Manchester United against Newcastle United drew ESPN2’s largest-ever viewing number for a Monday Premier League game when 412,000 viewers watched the game. The match, which kicked off at 3pm ET, drew a 0.3 household coverage rating. ESPN2’s audience for their 7:45am ET/4:45am PT Saturday game between Tottenham Hotspur and Manchester City was a respectable 293,000 viewers especially considering that last season’s average viewing audience for a Premier League game on ESPN was 271,000. The game garnered a household coverage rating of 0.2.
Compared to last season, Monday’s Man United against Newcastle’s viewing audience was far greater than most Premier League games shown last season. The exception was the record 526,000 viewers who tuned in to watch Manchester United against Chelsea in April, 2010.
Over at Fox Soccer Channel, Sunday’s 11am ET game between Liverpool and Arsenal drew 291,000 viewers, which was the twelfth most watched FSC telecast of all time. Out of the four Premier League matches that Fox televised during the opening weekend, the games averaged a 0.4 household rating which is up 34% over last year’s opening weekend. Total viewers for the four games increased by an impressive 46% (194,000 viewers versus 133,000).
This weekend’s schedule of Premier League games on US television include Manchester City versus Liverpool (Monday, 3pm ET, ESPN2), Fulham against Manchester United (Sunday, 11am ET, Fox Soccer Channel), Arsenal versus Blackpool (Saturday, 10am ET, ESPN2), Newcastle United against Aston Villa (Sunday, 8:30am ET, Fox Soccer Plus) and many more.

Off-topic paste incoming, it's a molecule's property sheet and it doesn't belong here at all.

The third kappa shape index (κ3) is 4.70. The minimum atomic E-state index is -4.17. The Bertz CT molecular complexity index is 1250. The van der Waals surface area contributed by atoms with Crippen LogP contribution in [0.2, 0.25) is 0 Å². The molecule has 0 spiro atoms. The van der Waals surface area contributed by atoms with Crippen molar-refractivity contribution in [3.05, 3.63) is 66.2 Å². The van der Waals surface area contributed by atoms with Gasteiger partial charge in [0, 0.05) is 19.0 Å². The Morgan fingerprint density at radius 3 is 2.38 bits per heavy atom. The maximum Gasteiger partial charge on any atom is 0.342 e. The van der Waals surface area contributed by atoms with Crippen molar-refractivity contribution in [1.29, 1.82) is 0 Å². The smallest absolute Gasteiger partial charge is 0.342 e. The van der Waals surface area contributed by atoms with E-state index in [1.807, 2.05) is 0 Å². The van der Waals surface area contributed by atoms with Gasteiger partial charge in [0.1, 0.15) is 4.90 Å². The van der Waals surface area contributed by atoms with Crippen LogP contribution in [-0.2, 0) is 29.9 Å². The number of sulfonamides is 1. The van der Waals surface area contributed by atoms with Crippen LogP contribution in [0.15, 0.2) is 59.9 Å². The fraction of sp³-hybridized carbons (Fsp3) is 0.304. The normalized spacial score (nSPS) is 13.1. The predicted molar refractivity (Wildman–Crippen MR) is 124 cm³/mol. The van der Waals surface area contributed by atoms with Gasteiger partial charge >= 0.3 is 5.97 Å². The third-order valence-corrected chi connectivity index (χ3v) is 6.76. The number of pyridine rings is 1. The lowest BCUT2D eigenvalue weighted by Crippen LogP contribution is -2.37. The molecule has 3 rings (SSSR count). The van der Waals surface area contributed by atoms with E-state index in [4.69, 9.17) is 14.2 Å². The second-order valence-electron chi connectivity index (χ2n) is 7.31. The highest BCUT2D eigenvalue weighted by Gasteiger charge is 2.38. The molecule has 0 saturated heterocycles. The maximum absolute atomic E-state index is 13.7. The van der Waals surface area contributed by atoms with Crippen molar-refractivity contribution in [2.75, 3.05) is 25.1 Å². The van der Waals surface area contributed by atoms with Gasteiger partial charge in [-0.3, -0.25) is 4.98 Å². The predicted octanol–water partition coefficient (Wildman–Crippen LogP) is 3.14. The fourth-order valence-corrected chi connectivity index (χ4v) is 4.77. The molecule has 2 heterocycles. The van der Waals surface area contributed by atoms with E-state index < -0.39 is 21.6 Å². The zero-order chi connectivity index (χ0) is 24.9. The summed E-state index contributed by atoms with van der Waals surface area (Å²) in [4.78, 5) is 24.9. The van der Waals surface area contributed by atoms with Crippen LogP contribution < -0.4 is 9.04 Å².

The World Cup bounce that many of us were waiting for happened this past weekend with the increase in Premier League TV viewing numbers. While England underperformed as a nation in the tournament, the Premier League is so cosmopolitan that there are Premier League stars on practically every team including the two finalists, Spain and Netherlands. On top of that, interest in the Premier League was at a fever pitch during the World Cup with the world-class commentary and pundit teams that worked for ESPN and Fox Soccer Channel including Ian Darke, Martin Tyler, Roberto Martinez, Andy Gray, Richard Keys, Steve McManaman, Efan Ekoku and others.
For a comparison of how this season’s Premier League TV ratings compare to last season’s, view EPL Talk’s analysis of ESPN2’s EPL TV viewing figures for 2009-10.
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